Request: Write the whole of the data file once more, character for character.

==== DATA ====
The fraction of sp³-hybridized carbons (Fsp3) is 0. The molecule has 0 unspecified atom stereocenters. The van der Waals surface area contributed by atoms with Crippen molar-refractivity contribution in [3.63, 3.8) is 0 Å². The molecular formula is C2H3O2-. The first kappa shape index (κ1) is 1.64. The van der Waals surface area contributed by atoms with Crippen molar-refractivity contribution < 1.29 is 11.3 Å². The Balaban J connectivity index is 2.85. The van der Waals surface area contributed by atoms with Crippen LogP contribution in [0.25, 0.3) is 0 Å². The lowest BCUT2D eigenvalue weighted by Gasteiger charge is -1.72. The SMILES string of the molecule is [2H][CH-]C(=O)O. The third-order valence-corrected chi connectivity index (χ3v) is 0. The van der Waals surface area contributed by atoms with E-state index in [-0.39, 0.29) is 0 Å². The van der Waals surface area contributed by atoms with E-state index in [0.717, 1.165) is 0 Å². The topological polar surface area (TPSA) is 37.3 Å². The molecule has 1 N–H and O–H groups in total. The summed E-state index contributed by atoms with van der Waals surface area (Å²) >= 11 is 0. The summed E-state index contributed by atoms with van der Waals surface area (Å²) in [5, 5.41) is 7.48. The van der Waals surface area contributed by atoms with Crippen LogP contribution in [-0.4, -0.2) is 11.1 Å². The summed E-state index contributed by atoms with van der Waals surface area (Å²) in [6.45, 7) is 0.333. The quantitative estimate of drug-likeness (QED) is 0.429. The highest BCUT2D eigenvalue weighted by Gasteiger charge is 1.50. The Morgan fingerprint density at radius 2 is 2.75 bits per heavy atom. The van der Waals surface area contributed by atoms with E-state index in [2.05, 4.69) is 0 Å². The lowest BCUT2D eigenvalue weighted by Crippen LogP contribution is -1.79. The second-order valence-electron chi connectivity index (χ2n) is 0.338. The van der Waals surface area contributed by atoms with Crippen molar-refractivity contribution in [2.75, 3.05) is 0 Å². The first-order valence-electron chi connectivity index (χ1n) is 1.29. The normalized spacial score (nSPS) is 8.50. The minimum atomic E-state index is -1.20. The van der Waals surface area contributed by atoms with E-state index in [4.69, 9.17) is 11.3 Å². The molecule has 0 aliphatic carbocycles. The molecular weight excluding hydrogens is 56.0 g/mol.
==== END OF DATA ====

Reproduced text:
The fraction of sp³-hybridized carbons (Fsp3) is 0. The molecule has 0 unspecified atom stereocenters. The van der Waals surface area contributed by atoms with Crippen molar-refractivity contribution in [3.63, 3.8) is 0 Å². The molecular formula is C2H3O2-. The first kappa shape index (κ1) is 1.64. The van der Waals surface area contributed by atoms with Crippen molar-refractivity contribution < 1.29 is 11.3 Å². The Balaban J connectivity index is 2.85. The van der Waals surface area contributed by atoms with Crippen LogP contribution in [0.25, 0.3) is 0 Å². The lowest BCUT2D eigenvalue weighted by Gasteiger charge is -1.72. The SMILES string of the molecule is [2H][CH-]C(=O)O. The third-order valence-corrected chi connectivity index (χ3v) is 0. The van der Waals surface area contributed by atoms with E-state index in [-0.39, 0.29) is 0 Å². The van der Waals surface area contributed by atoms with E-state index in [0.717, 1.165) is 0 Å². The topological polar surface area (TPSA) is 37.3 Å². The molecule has 1 N–H and O–H groups in total. The summed E-state index contributed by atoms with van der Waals surface area (Å²) >= 11 is 0. The summed E-state index contributed by atoms with van der Waals surface area (Å²) in [5, 5.41) is 7.48. The van der Waals surface area contributed by atoms with Crippen LogP contribution in [-0.4, -0.2) is 11.1 Å². The summed E-state index contributed by atoms with van der Waals surface area (Å²) in [6.45, 7) is 0.333. The quantitative estimate of drug-likeness (QED) is 0.429. The highest BCUT2D eigenvalue weighted by Gasteiger charge is 1.50. The Morgan fingerprint density at radius 2 is 2.75 bits per heavy atom. The van der Waals surface area contributed by atoms with E-state index in [2.05, 4.69) is 0 Å². The lowest BCUT2D eigenvalue weighted by Crippen LogP contribution is -1.79. The second-order valence-electron chi connectivity index (χ2n) is 0.338. The van der Waals surface area contributed by atoms with Crippen molar-refractivity contribution in [2.75, 3.05) is 0 Å². The first-order valence-electron chi connectivity index (χ1n) is 1.29. The normalized spacial score (nSPS) is 8.50. The minimum atomic E-state index is -1.20. The van der Waals surface area contributed by atoms with E-state index in [4.69, 9.17) is 11.3 Å². The molecule has 0 aliphatic carbocycles. The molecular weight excluding hydrogens is 56.0 g/mol.